Smart energy tips

Smart energy tips

Looking for some tips on how to save electricity and reduce your bill? Check out our new smart energy tips – start saving today!

              Energy Rating 3                           Vic Energy Saver 2

First steps

Curtains and doors

Heating or cooling the whole house can be expensive. If your system allows it, close air vents and doors in areas you’re not using.

Ensure your windows are closed and sealed and if possible block draughts around doors to prevent air leaking in.

Seasonal clothing

Dress for the temperature. If you wear the right clothes at home (such as wool or simply wearing layers) you can lower the amount energy you use on heating and cooling.

Thermostat settings

Setting your air-conditioner a few degrees higher or lower may not make a large difference to the temperature, but it can to your electricity bill. Every degree you heat above 20 degrees can add 10% to your heating costs, whereas in summer every degree below 20 degrees can do the same.

Ensure to switch off the heating and cooling whenever possible i.e at night or when you’re leaving the house.

Washers and dryers

Run your washing machines and dishwashers when they are full and use cold water, the higher the water temperature, the more electricity you use.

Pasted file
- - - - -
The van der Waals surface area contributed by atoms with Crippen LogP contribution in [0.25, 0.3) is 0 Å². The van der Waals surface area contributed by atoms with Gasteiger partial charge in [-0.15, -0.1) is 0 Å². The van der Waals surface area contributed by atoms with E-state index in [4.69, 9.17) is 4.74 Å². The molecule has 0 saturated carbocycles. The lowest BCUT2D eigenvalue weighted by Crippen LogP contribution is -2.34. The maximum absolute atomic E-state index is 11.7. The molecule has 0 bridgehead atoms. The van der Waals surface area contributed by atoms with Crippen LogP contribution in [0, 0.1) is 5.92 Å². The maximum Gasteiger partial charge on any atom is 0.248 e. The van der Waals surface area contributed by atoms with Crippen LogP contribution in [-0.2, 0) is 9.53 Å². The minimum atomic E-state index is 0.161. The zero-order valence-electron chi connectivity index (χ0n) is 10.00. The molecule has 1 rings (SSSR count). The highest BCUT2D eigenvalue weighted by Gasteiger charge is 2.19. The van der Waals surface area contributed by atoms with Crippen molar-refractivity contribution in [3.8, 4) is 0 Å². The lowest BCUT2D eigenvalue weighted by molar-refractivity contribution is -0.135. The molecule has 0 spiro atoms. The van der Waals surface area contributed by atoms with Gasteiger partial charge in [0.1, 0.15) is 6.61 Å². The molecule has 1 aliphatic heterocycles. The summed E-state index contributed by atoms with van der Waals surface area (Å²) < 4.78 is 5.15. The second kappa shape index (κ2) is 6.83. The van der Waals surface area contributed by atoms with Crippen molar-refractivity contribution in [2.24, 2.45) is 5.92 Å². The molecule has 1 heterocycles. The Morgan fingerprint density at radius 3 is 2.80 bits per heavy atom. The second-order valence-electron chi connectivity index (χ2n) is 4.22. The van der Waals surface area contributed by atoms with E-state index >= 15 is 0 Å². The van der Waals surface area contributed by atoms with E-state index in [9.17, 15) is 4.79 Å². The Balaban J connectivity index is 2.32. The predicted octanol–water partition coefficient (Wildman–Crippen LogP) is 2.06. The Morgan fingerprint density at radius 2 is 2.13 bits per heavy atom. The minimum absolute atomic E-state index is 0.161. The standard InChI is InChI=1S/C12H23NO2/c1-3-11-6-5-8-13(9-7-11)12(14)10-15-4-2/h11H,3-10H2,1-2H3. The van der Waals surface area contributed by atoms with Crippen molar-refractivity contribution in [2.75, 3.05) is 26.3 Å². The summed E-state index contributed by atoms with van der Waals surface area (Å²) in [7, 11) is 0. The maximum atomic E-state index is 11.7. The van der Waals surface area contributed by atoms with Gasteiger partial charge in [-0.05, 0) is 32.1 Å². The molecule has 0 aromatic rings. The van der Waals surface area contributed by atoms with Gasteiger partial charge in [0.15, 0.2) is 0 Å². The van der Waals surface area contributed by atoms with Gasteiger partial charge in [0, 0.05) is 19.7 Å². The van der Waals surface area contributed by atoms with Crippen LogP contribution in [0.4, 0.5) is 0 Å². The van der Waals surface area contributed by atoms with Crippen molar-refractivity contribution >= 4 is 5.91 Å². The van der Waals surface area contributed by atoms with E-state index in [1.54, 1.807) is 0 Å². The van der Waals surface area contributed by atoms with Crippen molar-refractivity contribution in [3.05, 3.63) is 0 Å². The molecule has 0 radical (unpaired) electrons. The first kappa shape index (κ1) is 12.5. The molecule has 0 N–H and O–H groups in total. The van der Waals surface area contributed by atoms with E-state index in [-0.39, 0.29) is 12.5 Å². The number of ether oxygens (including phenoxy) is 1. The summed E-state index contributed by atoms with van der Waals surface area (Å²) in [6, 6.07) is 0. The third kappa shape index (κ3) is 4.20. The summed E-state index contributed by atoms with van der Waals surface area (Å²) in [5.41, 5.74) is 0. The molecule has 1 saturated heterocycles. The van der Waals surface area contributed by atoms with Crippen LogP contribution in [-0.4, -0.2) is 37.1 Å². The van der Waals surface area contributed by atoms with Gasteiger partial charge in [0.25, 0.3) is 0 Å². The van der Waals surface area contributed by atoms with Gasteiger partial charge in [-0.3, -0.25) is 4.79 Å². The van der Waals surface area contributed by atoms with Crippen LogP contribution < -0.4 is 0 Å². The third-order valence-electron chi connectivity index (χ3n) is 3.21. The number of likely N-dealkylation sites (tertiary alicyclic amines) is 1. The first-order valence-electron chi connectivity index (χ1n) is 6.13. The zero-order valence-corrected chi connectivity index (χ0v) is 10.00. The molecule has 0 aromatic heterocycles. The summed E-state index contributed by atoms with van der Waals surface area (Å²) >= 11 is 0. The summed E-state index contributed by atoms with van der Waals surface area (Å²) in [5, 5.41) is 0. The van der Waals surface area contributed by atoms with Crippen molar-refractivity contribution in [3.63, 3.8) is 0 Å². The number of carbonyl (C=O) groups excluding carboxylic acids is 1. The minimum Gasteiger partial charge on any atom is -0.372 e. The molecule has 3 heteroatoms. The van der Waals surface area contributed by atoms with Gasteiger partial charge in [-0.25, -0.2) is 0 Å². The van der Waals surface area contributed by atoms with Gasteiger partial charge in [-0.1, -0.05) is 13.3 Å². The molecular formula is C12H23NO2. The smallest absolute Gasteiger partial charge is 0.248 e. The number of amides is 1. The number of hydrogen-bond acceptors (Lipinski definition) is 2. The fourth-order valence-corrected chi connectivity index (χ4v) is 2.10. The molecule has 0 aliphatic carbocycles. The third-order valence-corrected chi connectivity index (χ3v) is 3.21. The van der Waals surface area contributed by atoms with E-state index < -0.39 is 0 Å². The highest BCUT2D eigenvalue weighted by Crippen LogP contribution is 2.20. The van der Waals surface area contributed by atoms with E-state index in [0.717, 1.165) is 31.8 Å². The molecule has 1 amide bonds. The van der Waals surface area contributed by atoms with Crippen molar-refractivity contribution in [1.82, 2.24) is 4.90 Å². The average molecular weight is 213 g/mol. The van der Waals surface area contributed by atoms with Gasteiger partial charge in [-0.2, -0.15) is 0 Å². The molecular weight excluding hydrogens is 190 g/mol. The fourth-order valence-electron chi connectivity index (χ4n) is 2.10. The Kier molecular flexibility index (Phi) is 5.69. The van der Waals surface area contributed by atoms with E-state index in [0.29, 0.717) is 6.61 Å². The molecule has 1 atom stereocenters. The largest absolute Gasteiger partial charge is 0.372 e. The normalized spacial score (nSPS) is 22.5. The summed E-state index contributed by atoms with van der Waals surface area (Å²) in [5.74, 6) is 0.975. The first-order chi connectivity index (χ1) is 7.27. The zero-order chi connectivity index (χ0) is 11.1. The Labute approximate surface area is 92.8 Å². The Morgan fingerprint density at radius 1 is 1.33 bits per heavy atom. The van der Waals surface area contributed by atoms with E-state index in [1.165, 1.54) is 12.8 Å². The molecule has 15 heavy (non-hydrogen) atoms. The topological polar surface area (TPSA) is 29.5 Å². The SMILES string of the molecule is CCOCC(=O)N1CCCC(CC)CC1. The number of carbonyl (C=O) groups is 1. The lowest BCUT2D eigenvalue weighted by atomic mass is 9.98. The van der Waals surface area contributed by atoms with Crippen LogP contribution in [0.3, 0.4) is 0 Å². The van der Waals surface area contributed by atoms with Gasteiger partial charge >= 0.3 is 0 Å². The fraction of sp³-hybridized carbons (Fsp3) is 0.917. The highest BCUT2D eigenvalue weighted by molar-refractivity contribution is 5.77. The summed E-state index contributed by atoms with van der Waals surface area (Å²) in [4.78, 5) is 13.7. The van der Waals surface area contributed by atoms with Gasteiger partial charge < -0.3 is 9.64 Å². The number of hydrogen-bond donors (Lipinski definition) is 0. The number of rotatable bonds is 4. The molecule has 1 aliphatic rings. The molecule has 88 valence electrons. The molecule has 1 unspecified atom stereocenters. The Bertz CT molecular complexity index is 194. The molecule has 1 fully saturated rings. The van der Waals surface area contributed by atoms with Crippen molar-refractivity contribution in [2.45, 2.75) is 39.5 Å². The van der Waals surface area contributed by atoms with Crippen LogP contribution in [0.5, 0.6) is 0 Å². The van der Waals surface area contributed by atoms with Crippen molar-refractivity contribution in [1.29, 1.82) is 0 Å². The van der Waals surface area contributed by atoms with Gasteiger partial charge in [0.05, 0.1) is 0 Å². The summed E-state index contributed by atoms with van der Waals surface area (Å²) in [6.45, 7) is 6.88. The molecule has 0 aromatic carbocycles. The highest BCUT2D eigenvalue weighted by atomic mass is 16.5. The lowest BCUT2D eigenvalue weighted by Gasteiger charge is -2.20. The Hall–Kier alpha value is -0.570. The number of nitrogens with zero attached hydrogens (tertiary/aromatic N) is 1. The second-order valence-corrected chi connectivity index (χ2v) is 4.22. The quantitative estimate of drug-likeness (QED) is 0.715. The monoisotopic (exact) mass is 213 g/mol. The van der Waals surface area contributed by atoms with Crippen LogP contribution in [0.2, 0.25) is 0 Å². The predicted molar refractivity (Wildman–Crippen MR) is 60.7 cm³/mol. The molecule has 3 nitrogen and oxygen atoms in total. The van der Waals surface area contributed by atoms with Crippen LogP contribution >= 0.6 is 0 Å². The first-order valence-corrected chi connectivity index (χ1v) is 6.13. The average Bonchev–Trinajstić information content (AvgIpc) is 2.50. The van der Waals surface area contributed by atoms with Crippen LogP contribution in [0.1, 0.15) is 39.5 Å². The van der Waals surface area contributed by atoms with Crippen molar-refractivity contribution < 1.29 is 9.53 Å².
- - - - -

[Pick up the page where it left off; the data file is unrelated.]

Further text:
Dryers can use a lot of electricity. Whenever possible, hang your clothes out to dry.

Refrigerators and freezers

Refridgerators and freezers use a lot of electricity. If possible try not to overstock them or open and close them too much.

To ensure your seals are working properly, you should not be able to easily slide a playing card between the seal and the fridge.

Turning off the second fridge or chest freezer can save you over $200 per year*. 

Next steps

Be aware of where energy use may vary throughout the year

Colder weather requires more heating and vice versa.

Fewer daylight hours results in increased electricity usage for lighting. Energy-efficient light bulbs last longer and save power.

Hot water systems work harder to reach set temperatures when the weather is cooler.

Longer showers and warmer baths use more electricity.

Get to know your meter data

You may be able to access your metering data online.